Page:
So, after somehow retrieving these treasures, and avoiding all the thieves round about you, you’ll have to walk another couple miles, and dig a well, to earn a few dollars so you can put a downpayment on a chest.  And then you’ll have to walk back home.  No, it won’t be a party for you, so much as a chance to continue the education of your hands.  You know, pulling stumps, chopping wood, avoiding starvation and thieves.  It is ironic, I know, that you can’t afford a box for your gold, but that’s how we work around here.

So, you’ll start up looking over the gold plates, which your neighbors will call the Gold Bible, just to be jerks.  No, not really easy living after that.  This one guy will help you, only to end up, ahem, misplacing everything you’ve done, and then you’ll have to start over.   Oh, and he’s basically your only friend, the loser guy, but he may be in it for the money, so keep your eyes on him, OK?   Oh, right before that guy loses all your work, and your soul seems consigned to eternal flames, your first born son will live about, like, three seconds, and then die.  Pretty messed up.  And your neighbors, most of them  professing Christians, will mock your loss.  Over and over again.  You’ll see, they’ve got what will be called “issues”.

No, we’re still working on the details about housing, employment, and so on…but don’t worry, we’ll have it figured out by then, I’m almost certain.  What happens after the book is translated?  We’ll it’ll have to be published…no, probably not a run-away best seller.  Oh, yes, there’ll be plenty of “buzz” about your Gol’ Bible, but you know how that can be, mostly negative, right?  You’ll want to start a church…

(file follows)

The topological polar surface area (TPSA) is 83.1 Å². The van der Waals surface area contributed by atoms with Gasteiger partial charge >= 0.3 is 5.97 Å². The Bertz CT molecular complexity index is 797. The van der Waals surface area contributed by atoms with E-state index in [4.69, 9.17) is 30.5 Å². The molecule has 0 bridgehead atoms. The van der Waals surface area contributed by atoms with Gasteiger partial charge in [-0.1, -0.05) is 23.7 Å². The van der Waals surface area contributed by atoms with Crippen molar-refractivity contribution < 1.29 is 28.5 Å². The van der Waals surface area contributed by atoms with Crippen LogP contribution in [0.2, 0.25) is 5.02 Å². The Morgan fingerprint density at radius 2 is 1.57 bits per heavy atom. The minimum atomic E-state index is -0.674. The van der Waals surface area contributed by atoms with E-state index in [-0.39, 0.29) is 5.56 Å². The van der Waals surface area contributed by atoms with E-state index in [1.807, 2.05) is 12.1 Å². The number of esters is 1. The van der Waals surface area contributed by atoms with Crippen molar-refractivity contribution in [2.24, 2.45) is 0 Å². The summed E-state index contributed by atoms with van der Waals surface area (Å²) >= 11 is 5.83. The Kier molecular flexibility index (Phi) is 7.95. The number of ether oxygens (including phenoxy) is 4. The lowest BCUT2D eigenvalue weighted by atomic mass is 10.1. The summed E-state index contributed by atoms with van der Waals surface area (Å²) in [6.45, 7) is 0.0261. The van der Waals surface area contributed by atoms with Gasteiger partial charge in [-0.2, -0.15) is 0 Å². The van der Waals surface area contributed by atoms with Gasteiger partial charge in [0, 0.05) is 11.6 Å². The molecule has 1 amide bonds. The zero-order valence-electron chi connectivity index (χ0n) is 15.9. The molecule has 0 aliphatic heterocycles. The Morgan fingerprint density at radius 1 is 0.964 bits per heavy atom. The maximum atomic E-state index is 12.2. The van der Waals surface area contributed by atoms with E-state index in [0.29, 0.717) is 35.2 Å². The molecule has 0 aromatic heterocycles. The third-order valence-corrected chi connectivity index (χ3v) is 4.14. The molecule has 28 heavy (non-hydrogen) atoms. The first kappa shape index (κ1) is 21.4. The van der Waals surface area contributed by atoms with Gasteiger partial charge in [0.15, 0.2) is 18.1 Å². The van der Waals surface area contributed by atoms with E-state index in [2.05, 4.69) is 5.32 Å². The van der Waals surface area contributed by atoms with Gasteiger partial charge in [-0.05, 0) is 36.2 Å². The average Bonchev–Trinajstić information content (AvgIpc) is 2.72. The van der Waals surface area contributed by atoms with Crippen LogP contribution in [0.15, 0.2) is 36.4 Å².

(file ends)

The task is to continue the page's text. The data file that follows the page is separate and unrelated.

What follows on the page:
I know, but all these Christians love their churches, and so we’ve got to play along.  Yep, a real church, sort of.  Right, well, you’ll be invited to remove yourself from one land, and then another, sometimes the invitations come with a bucket of tar, and chicken feathers, and so on, or a vial of poison for you to swallow, or just the usual beatings, but you’ll end up in a really great spot, near the water, neighborhood full of miasmic humors, a view of the cholera, a real gem…it’ll cost like a million dollars, too, but don’t worry about that one.  And there’s a really a solid group of fellas, you’ll see.

Well, some of them sort of have a change of heart, and seek your own life, but that’s how friends, are right?  There’s this one guy, Oh Boy, watch out…Bennett, I think.   And some others will try to undo everything we’re setting up here, and there’s no shortage of trouble to find and avoid…ladies, um, we’ll get that figured out…yeah, well, trouble.  Mostly from mortals in your church.  I know, but that is how they run things down there.  Anywhoo, that’s pretty much it…

How does it end?  Ahem.  Well.  You know how these things are.  After a life starting at zero…yeah, really less than zero, you’re right, you’ll eventually be a popular figure, something like a celebrity, a military leader, a prophet, a newspaper editor, a seer, a husband a few times over, a father, a son, a poet, a philosopher, a brother, a friend, and having sacrificed most of your basic pleasures, like food, health, and, oh yeah, one time your own people will rob you of your favorite silk ribbons, and fancy buttons…and there’s a jail called Liberty you’ll spend some time in…